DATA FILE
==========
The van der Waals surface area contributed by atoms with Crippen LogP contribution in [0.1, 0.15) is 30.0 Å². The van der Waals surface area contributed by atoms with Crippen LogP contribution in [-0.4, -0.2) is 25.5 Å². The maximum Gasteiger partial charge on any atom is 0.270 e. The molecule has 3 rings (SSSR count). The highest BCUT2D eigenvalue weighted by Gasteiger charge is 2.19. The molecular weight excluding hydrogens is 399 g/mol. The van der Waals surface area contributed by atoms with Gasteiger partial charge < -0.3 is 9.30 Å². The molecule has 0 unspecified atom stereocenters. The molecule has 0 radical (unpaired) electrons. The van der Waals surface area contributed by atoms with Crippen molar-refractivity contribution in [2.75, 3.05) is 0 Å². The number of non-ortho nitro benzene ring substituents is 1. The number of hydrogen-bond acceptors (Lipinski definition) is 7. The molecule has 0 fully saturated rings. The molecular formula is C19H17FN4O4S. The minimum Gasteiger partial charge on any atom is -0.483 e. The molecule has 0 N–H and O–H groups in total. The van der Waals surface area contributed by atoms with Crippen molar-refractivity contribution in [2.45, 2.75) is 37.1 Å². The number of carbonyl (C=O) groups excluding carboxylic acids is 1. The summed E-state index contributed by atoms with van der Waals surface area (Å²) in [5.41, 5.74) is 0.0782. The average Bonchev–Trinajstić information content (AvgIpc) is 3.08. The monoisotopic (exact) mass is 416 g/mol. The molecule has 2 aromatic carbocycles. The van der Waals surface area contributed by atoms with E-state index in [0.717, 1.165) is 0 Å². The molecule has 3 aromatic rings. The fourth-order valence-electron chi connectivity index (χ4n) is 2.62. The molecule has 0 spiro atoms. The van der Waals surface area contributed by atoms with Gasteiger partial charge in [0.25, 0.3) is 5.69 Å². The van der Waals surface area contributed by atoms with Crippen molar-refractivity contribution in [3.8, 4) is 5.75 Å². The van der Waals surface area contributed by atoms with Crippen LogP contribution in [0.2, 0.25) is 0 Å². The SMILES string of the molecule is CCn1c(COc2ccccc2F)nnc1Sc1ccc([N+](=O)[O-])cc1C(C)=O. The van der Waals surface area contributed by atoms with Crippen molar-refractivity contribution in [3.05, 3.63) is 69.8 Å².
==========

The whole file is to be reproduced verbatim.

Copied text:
The van der Waals surface area contributed by atoms with Crippen LogP contribution in [0.1, 0.15) is 30.0 Å². The van der Waals surface area contributed by atoms with Crippen LogP contribution in [-0.4, -0.2) is 25.5 Å². The maximum Gasteiger partial charge on any atom is 0.270 e. The molecule has 3 rings (SSSR count). The highest BCUT2D eigenvalue weighted by Gasteiger charge is 2.19. The molecular weight excluding hydrogens is 399 g/mol. The van der Waals surface area contributed by atoms with Gasteiger partial charge < -0.3 is 9.30 Å². The molecule has 0 unspecified atom stereocenters. The molecule has 0 radical (unpaired) electrons. The van der Waals surface area contributed by atoms with Crippen molar-refractivity contribution in [2.75, 3.05) is 0 Å². The number of non-ortho nitro benzene ring substituents is 1. The number of hydrogen-bond acceptors (Lipinski definition) is 7. The molecule has 0 fully saturated rings. The molecular formula is C19H17FN4O4S. The minimum Gasteiger partial charge on any atom is -0.483 e. The molecule has 0 N–H and O–H groups in total. The van der Waals surface area contributed by atoms with Crippen molar-refractivity contribution in [2.45, 2.75) is 37.1 Å². The number of carbonyl (C=O) groups excluding carboxylic acids is 1. The summed E-state index contributed by atoms with van der Waals surface area (Å²) in [5.41, 5.74) is 0.0782. The average Bonchev–Trinajstić information content (AvgIpc) is 3.08. The monoisotopic (exact) mass is 416 g/mol. The molecule has 2 aromatic carbocycles. The van der Waals surface area contributed by atoms with E-state index in [0.717, 1.165) is 0 Å². The molecule has 3 aromatic rings. The fourth-order valence-electron chi connectivity index (χ4n) is 2.62. The molecule has 0 spiro atoms. The van der Waals surface area contributed by atoms with Gasteiger partial charge in [0.25, 0.3) is 5.69 Å². The van der Waals surface area contributed by atoms with Crippen molar-refractivity contribution in [3.8, 4) is 5.75 Å². The van der Waals surface area contributed by atoms with Crippen LogP contribution in [0.2, 0.25) is 0 Å². The SMILES string of the molecule is CCn1c(COc2ccccc2F)nnc1Sc1ccc([N+](=O)[O-])cc1C(C)=O. The van der Waals surface area contributed by atoms with Crippen molar-refractivity contribution in [3.05, 3.63) is 69.8 Å².